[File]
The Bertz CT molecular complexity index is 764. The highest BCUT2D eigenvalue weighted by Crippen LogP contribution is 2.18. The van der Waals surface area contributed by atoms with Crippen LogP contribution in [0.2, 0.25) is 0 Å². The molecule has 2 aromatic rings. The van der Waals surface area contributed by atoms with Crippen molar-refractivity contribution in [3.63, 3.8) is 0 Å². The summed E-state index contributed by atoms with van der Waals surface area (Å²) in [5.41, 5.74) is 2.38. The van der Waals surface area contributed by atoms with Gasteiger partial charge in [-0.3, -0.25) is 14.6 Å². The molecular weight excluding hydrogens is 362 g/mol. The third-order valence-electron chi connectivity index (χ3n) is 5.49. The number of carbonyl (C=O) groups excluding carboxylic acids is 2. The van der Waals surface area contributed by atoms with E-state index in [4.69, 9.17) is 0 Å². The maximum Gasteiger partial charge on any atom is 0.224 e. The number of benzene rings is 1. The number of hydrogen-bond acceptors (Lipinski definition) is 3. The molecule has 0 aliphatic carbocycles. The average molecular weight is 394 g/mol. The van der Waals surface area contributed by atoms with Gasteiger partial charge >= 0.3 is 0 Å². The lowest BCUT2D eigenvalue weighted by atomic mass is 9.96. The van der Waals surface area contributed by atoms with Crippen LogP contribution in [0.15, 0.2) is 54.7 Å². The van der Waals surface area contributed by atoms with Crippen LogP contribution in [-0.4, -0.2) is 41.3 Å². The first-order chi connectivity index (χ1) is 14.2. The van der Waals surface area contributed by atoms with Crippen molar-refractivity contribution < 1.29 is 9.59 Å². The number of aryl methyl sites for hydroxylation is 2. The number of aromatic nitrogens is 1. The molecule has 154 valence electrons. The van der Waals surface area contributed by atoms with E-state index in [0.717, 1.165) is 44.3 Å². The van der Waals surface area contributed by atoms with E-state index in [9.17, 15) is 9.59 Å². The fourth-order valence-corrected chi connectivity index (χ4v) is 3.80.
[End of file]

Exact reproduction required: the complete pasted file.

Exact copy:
The Bertz CT molecular complexity index is 764. The highest BCUT2D eigenvalue weighted by Crippen LogP contribution is 2.18. The van der Waals surface area contributed by atoms with Crippen LogP contribution in [0.2, 0.25) is 0 Å². The molecule has 2 aromatic rings. The van der Waals surface area contributed by atoms with Crippen molar-refractivity contribution in [3.63, 3.8) is 0 Å². The summed E-state index contributed by atoms with van der Waals surface area (Å²) in [5.41, 5.74) is 2.38. The van der Waals surface area contributed by atoms with Gasteiger partial charge in [-0.3, -0.25) is 14.6 Å². The molecular weight excluding hydrogens is 362 g/mol. The third-order valence-electron chi connectivity index (χ3n) is 5.49. The number of carbonyl (C=O) groups excluding carboxylic acids is 2. The van der Waals surface area contributed by atoms with E-state index in [4.69, 9.17) is 0 Å². The maximum Gasteiger partial charge on any atom is 0.224 e. The number of benzene rings is 1. The number of hydrogen-bond acceptors (Lipinski definition) is 3. The molecule has 0 aliphatic carbocycles. The average molecular weight is 394 g/mol. The van der Waals surface area contributed by atoms with Gasteiger partial charge >= 0.3 is 0 Å². The lowest BCUT2D eigenvalue weighted by atomic mass is 9.96. The van der Waals surface area contributed by atoms with Crippen LogP contribution in [0.15, 0.2) is 54.7 Å². The van der Waals surface area contributed by atoms with Crippen LogP contribution in [-0.4, -0.2) is 41.3 Å². The first-order chi connectivity index (χ1) is 14.2. The van der Waals surface area contributed by atoms with Crippen molar-refractivity contribution < 1.29 is 9.59 Å². The number of aryl methyl sites for hydroxylation is 2. The number of aromatic nitrogens is 1. The molecule has 154 valence electrons. The van der Waals surface area contributed by atoms with E-state index in [0.717, 1.165) is 44.3 Å². The van der Waals surface area contributed by atoms with E-state index in [9.17, 15) is 9.59 Å². The fourth-order valence-corrected chi connectivity index (χ4v) is 3.80.